An uncertain future lies ahead of these girls bound for school. in Phnom Penh.
LAK ON'S day in the market progresses slowly. Long hours spent swinging in a worn
hammock above her vegetable stall are interspersed by the odd sale and a few minutes
sleep whenever possible.
She looks drawn: her day, which started with a trip to the wholesale market at
1 am, will earn around 10,000 riel profit. Most of that will go to her family in
"I don't know how much sleep I get, but I know it's not much. Normally life
as a vegetable vendor is not easy, " she says.
The 50-year-old mother of eight says she works in a Phnom Penh market 50 kilometers
from her family because, barely literate with little education, it is the only choice
she has. On's story, in varying shades and circumstances, is that of a multitude
of Cambodian women.
A December, 2001 report from the NGO Committee on Convention for Elimination of Discrimination
Against Women (CEDAW) states that discrimination is a daily reality for most women
in Cambodia. Despite the Constitution's principles of equality and the country's
ratification of CEDAW in 1992, "there is a lack of priority and resources supplied
for initiatives to equalize women and men," it says.
Minister of Women's and Veterans' Affairs, Mu Sochua, says discrimination begins
in childhood. "Do our girls have exactly the same opportunities as our boys
from day one?" she asks. "I feel there is a great deal of gender inequality."
Education statistics show male enrolments are 50 percent above those for females,
who usually receive only a basic modern education. While girls make up 46 percent
of the roll at primary school, they comprise only a third of that in upper secondary
school, and a quarter in tertiary institutions, says a 2001 report from CEDAW.
Literacy rates for women of all ages, socio-economic and regional groups in Cambodia
are lower than those for men; nearly half of women over 25 are illiterate, according
to an April 2001 report from the Ministry of Women's and Veterans' Affairs (MoWVA).
Education failures can be blamed in part on the Kingdom's troubled history. Prior
to 1950 boys were educated at pagodas, while girls were not schooled at all. However,
girls started to get educated after public schools were introduced in the 1950s.
By the 1960s they comprised one-third of students. This achievement was "erased"
during the Khmer Rouge regime, the report says.
Lagging enrolment for girls is largely rooted in the perception that they are less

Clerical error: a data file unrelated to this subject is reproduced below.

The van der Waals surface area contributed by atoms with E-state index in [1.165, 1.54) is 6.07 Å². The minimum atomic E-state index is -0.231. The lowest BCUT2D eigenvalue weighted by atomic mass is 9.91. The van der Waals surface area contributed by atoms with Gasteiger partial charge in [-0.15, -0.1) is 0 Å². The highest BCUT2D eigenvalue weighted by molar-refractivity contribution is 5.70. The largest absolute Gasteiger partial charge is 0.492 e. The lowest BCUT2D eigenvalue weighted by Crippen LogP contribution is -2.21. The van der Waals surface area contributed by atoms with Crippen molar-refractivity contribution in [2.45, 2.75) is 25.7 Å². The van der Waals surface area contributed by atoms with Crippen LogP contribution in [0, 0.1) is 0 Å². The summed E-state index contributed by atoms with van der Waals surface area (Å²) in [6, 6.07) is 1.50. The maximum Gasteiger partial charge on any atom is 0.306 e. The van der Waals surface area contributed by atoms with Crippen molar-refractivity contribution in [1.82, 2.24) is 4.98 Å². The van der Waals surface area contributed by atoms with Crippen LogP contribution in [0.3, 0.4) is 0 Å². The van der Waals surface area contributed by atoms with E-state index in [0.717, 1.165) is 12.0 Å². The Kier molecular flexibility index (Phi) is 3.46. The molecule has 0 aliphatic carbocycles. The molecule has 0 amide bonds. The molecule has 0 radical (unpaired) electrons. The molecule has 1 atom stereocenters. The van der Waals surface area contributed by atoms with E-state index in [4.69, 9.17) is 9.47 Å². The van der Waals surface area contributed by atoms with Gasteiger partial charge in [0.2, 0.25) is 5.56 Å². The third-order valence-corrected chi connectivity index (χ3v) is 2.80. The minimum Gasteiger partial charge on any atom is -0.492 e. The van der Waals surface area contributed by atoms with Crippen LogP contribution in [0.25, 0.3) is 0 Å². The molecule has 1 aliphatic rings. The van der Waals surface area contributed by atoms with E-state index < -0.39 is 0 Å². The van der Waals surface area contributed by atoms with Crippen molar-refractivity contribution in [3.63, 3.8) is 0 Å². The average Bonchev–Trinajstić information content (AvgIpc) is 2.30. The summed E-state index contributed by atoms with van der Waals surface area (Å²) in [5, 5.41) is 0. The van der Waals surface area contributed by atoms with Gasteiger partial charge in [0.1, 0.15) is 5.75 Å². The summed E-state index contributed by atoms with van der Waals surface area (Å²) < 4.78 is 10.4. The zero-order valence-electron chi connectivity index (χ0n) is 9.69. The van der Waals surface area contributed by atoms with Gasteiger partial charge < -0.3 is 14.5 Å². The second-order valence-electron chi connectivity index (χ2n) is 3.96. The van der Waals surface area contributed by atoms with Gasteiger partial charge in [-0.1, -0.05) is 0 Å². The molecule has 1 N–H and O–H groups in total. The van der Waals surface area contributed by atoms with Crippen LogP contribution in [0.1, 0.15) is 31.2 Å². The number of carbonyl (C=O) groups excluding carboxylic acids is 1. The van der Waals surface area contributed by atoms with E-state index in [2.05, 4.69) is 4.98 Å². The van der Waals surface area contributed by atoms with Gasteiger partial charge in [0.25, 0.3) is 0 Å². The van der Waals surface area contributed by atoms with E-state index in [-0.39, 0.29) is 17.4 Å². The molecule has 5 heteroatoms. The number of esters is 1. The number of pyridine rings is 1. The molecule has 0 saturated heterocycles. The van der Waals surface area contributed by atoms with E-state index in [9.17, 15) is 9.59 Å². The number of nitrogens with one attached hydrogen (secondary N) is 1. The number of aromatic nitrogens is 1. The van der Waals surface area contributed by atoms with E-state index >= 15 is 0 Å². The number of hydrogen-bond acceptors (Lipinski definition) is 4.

likely than boys to make use of education. CEDAW2001 states there is a belief that
the man should be the breadwinner and the woman the housewife and mother. "These
traditional attitudes are barriers of steel preventing daughters from receiving equal
opportunity in their schooling with their brothers," the report concludes.
Chantoul Oung, director of the Cambodian Women's Crisis Center (CWCC), says girls
given the opportunity to go to school often cannot excel because they are also expected
to work at home. That is something Chantoul experienced when growing up: she was
expected to do household chores each day while her brother concentrated on study
"If a boy did housework he was not considered a real man. It is the same now,"
Although Chantoul maintained high grades, that tended to be a male domain. "Whenever
a girl was allowed to concentrate on her studies, she would do better than the boys."
Poor access to education and training leaves women such as Lak On with very few marketable
skills. As a result, Cambodian women, who comprise 52 percent of the labor force,
account for 54 percent of the agricultural and fisheries industry, and 75 percent
of the labor force in wholesale trade. But they hold less than 9 percent of Cambodia's
That is easily seen in Cambodian politics: there are only two female ministers and
three women among the 90 secretaries of state. However, this is a "marked improvement"
according to CEDAW2001. Traditionally a male role, politics is financially and socially
challenging for Cambodian women who tend to have less confidence and disposable income
than men, it says. A political role often means a woman must double her workload,